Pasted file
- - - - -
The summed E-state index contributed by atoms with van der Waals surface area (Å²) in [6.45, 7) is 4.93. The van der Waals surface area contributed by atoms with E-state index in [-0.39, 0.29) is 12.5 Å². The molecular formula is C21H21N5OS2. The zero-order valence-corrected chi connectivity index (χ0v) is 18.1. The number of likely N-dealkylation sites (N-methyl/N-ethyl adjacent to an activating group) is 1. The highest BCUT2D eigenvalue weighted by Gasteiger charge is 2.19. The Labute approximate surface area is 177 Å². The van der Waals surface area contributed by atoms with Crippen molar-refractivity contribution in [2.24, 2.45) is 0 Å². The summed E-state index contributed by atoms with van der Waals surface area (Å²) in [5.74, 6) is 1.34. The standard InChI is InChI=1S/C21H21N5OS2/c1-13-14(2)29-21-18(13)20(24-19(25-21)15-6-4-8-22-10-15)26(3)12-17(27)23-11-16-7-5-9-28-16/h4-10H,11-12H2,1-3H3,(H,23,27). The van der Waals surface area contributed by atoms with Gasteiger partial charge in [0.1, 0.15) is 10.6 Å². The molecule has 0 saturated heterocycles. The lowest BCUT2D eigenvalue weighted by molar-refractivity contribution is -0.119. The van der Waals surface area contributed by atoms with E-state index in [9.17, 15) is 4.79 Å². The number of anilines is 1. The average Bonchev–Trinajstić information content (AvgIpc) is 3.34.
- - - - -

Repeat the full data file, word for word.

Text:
The summed E-state index contributed by atoms with van der Waals surface area (Å²) in [6.45, 7) is 4.93. The van der Waals surface area contributed by atoms with E-state index in [-0.39, 0.29) is 12.5 Å². The molecular formula is C21H21N5OS2. The zero-order valence-corrected chi connectivity index (χ0v) is 18.1. The number of likely N-dealkylation sites (N-methyl/N-ethyl adjacent to an activating group) is 1. The highest BCUT2D eigenvalue weighted by Gasteiger charge is 2.19. The Labute approximate surface area is 177 Å². The van der Waals surface area contributed by atoms with Crippen molar-refractivity contribution in [2.24, 2.45) is 0 Å². The summed E-state index contributed by atoms with van der Waals surface area (Å²) in [5.74, 6) is 1.34. The standard InChI is InChI=1S/C21H21N5OS2/c1-13-14(2)29-21-18(13)20(24-19(25-21)15-6-4-8-22-10-15)26(3)12-17(27)23-11-16-7-5-9-28-16/h4-10H,11-12H2,1-3H3,(H,23,27). The van der Waals surface area contributed by atoms with Gasteiger partial charge in [0.1, 0.15) is 10.6 Å². The molecule has 0 saturated heterocycles. The lowest BCUT2D eigenvalue weighted by molar-refractivity contribution is -0.119. The van der Waals surface area contributed by atoms with E-state index in [9.17, 15) is 4.79 Å². The number of anilines is 1. The average Bonchev–Trinajstić information content (AvgIpc) is 3.34.